7-LS2-4. Construct an argument supported by empirical evidence that changes to physical or biological components of an ecosystem affect populations.
7-LS2-5. Evaluate competing design solutions for maintaining biodiversity and ecosystem services.
Students will develop and use models to describe the characteristics of the levels of organization within forest ecosystems. They will collect data and make observations on how fire has played a role in developing each ecological level in two different forest ecosystems. Students will determine what forest management techniques are most beneficial to sustain species biodiversity.
Program: Environment and Genetics: Factors for Success or Failure in a Forest Community
8-LS1-5. Construct a scientific explanation based on evidence for how environmental and genetic factors influence the growth of organisms.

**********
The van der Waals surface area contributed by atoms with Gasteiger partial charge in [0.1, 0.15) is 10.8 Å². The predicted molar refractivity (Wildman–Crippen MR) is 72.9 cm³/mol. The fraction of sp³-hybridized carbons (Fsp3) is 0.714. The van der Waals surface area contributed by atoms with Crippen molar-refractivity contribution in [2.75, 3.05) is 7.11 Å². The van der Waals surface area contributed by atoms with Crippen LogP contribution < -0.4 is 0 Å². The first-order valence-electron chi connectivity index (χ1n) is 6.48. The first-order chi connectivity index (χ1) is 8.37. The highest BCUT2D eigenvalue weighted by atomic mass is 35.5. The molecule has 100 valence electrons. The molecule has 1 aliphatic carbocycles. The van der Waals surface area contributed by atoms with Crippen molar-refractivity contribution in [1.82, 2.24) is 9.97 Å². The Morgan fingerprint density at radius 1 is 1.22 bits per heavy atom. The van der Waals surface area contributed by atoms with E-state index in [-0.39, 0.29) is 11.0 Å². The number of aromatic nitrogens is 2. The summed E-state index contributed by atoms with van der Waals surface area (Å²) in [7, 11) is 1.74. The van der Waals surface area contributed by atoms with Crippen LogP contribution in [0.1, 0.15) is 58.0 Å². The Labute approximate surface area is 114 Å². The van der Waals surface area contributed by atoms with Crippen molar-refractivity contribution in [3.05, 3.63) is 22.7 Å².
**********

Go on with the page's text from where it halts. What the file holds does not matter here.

8-LS4-4. Construct an explanation based on evidence that describes how genetic variations of traits in a population increase some individual’s probability of surviving and reproducing in a specific environment.
8-LS4-6. Use mathematical representations to support explanations of how natural selection may lead to increases and decreases of specific traits in populations over time.
Students will examine and describe variations of traits in a tree population and determine what traits are favorable for growth and reproduction. They will model how trees compete to meet their essential needs and how the variation of traits plays a part in success. Students will describe how physical traits and limiting abiotic and biotic factors in a tree population can affect a population.